Just an idea. I don't use CO2, so I'm not capable of running this experiment.

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Old 11-21-05, 09:18 PM
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I have done a semi-controlled experiment that proves well enough for me that CO2 leaks out of a tire faster than air. I inflated two tires of the same construction containing the same type of tube (27x1-1/4). One was inflated with a single 12g CO2 cartridge; the other pumped up to the same pressure as the CO2 filled tire using a floor pump. It should be noted that experience with the two tires was that they each lost air pressure at approximately the same rate. The initial pressure of each was approximately 62 psi. The bike used for the experiment was parked and not moved during the entire test. Both valves were oriented at the top of the wheel and plastic valve caps were installed on the valve stems.

After 24 hours, the pressure was checked in each tire, being careful to not let any more air escape than necessary to perform the checks. The CO2 filled tire had dropped approximately 9 psi; the air filled tire dropped only 2 psi.

Subsequent pressure measurements were made over the next couple days. As time passed, the disparity between the CO2 filled tire and the air filled tire became greater.

I am confidant in concluding that CO2 leaks out of a typical bicycle tire more rapidly than air.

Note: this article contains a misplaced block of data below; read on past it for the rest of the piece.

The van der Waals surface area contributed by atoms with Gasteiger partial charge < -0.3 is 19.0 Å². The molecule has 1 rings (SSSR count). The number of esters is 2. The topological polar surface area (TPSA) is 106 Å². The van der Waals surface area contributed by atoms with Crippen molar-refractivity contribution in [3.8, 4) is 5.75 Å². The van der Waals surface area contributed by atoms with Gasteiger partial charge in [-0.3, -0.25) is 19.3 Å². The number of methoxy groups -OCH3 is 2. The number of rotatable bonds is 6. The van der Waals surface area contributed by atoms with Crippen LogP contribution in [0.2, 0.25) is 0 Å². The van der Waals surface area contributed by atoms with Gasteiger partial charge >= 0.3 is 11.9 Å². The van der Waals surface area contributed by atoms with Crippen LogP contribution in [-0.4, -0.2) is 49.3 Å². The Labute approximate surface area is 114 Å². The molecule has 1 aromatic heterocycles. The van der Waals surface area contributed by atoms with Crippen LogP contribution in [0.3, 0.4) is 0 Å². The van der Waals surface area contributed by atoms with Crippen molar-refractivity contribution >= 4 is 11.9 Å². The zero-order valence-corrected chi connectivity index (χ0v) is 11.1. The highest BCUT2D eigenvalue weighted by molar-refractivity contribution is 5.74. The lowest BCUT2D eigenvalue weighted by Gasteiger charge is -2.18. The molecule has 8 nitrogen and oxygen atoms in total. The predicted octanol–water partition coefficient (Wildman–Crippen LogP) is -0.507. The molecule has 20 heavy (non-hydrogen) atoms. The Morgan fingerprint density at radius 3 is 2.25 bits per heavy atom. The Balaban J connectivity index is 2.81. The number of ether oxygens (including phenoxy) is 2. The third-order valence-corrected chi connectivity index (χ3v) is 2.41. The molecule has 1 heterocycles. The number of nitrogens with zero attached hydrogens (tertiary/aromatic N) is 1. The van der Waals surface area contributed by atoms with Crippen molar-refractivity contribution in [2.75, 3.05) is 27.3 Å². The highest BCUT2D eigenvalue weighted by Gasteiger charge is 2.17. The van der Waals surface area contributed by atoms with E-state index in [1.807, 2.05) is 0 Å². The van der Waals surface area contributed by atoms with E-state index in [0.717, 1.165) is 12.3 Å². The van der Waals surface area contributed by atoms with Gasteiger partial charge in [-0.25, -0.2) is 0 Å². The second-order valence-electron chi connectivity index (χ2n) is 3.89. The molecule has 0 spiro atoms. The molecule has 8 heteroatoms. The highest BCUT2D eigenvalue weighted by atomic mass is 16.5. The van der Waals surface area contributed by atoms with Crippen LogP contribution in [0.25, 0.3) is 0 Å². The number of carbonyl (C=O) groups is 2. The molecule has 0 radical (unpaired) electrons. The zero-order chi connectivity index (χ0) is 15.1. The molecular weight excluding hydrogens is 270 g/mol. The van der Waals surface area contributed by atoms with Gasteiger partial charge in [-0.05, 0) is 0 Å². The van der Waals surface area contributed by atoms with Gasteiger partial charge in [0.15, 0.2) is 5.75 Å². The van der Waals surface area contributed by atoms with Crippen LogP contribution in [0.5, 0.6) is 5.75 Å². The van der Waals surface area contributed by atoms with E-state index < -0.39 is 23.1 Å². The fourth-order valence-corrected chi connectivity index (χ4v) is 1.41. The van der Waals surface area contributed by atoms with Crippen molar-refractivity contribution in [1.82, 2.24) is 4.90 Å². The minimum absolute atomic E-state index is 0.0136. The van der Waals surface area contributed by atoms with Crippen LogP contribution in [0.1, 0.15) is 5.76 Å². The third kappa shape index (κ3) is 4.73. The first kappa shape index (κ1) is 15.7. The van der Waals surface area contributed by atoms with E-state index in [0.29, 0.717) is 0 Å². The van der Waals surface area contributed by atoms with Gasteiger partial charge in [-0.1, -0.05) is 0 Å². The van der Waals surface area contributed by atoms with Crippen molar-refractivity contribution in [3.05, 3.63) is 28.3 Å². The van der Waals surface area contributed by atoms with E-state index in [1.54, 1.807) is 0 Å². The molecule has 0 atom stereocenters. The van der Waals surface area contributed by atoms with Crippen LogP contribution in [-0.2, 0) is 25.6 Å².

It should be noted that in my test, the starting pressures were about half of the typical road tire pressure. This was all that a small CO2 cartridge would inflate a 27 inch tire, yet the leakage was still 9 psi in 24 hours. I would expect that the leakage for a tire filled with only CO2 at 120 psi to be double that from 62 psi, or 18 psi drop in 24 hours.
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Old 11-21-05, 09:29 PM
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Yes it leaks out faster, I thought that was common knowledge. I've seen it in print more than once. I've also seen the solubility explaination on forums more than once.
My wife had a flat recently (her second in 10 years). I filled the tube/tire on the road with CO2 and forgot to replace it with air. Two days later I noticed it was totally flat so I pulled the tube out, put some air in it and held it under water- no leaks. The next day I remembered the CO2. I pump all tires with air before every ride, they never go completely flat with air, even when left unused for months. CO2 goes flat in 2 or 3 days.